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Why lease?


Grant or Regulatory Restrictions

For some government agencies or state-affiliates like university, grant or regulation may recognize the long-term costs of ownership and prohibit the outright purchase of vehicles or mobile clinics. In these cases, lease financing is required.


Start Early

In other cases, grant funding may be forthcoming, but financing flexibility allows program managers to start the program before full-funding is available for disbursement.


Reduce Maintenance Risk

When a mobile clinic is owned, the owner is responsible for all maintenance and repair costs  beyond the OEM warranty. In our lease financing contract, maintenance and repair costs remain with Mission Mobile Medical (we finance in-house, no third party).

Prove Sustainability

New programs may or may not want to make a large investment until proving a program is sustainable. Leasing a mobile clinic for one or two  years prior to making a purchase mitigates that risk.

Improve Cash Flow

Monthly payments allow better control of cash flow than large one-time purchases.


Eliminate Disposal Costs

Rather than a mobile clinic rusting in the back parking lot, an off-lease mobile clinic can be offered to a new program at a lower cost.



What Factors Are Important?

Who is financing you:

Many times financing is outsourced to a financial services firm vs. held in-house.

Availability of in-house financing is often viewed as an indicator of an organization's financial stability. Typically, a relationship with a third-party vendor will not be as strong in the event some flexibility in the contract or underwriting is required.


How they are financing you:

Equipment leasing and financing is much less regulated than most industries, which allows bad actors to flourish.

The Federal Trade Commission recently released a report,  Scams and Your Small Business that cautions executives that scammers often deceptively offer unrealistic deals on equipment leasing. The report further states to be wary of fine print, half-truths and flat-out lies to get a business owner’s signature on a contract.

Watch out for:

  1. Evergreen clauses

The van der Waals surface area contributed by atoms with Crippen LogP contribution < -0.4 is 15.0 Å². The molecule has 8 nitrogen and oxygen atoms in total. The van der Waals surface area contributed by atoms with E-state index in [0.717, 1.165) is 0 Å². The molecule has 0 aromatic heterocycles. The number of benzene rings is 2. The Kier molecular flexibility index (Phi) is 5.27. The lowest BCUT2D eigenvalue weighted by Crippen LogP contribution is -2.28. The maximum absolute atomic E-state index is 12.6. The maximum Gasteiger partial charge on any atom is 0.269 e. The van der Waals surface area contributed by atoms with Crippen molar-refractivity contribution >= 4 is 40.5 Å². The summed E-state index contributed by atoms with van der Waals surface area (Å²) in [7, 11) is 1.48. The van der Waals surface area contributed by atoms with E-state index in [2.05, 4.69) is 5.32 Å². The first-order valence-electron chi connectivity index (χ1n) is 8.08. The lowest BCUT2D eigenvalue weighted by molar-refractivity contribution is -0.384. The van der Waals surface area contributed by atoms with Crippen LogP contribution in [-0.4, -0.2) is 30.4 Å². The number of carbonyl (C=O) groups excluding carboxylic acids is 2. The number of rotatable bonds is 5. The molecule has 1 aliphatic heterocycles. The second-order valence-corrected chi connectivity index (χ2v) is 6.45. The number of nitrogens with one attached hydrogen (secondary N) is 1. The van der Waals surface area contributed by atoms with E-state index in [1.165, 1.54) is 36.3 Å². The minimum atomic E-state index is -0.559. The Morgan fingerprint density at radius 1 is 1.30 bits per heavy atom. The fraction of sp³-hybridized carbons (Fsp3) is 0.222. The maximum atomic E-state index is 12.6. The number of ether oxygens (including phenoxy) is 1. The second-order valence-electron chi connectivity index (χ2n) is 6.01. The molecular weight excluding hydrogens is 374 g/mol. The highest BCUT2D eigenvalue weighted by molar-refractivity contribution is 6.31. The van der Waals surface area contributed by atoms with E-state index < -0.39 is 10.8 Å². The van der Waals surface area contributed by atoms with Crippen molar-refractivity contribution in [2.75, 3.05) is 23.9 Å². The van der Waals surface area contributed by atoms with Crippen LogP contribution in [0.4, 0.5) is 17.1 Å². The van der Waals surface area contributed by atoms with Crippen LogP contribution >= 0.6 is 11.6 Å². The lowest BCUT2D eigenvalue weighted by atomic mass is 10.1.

Imagine you are buying equipment on a 48 month lease with a $1 buyout (in other words after 48 months you can pay one dollar and then you own the equipment).  

    But some companies will stick an evergreen clause in the contract.

    That clause says if you don't notify them within a certain time (usually 90 days) of contract expiration, the contract automatically renews for 6 or 12 months, which means even though you made all your payments, you still owe more.

    Believe it or not, these clauses are legal in 45 states.

  2. Deposit "Fees" 

    Some equipment leasing companies ask for a large deposit before getting you approved for financing. Then if you don't get approved they keep the money.

    When they are called out on it, they will claim that they put so much effort into the deal and they still need to be compensated for their efforts.

  3.  Simple Interest

    Imagine looking at a webpage for "equipment finance" and seeing "rates as low as 5%?" Then it asks you to go to a website and fill out a form to get your quote.

    This is not the company to work with.

    First, let's call BS on the 5% rate. Very few qualify for those types of rates. That's usually from 5 years ago, on new equipment from a OEM dealer, perfect credit, years in business, and big down payments. Or just a lie.

    Second, and this gets a little geeky, but any 5% rate advertised is not like the rate for your home loan, which is usually published as an APR, or Annual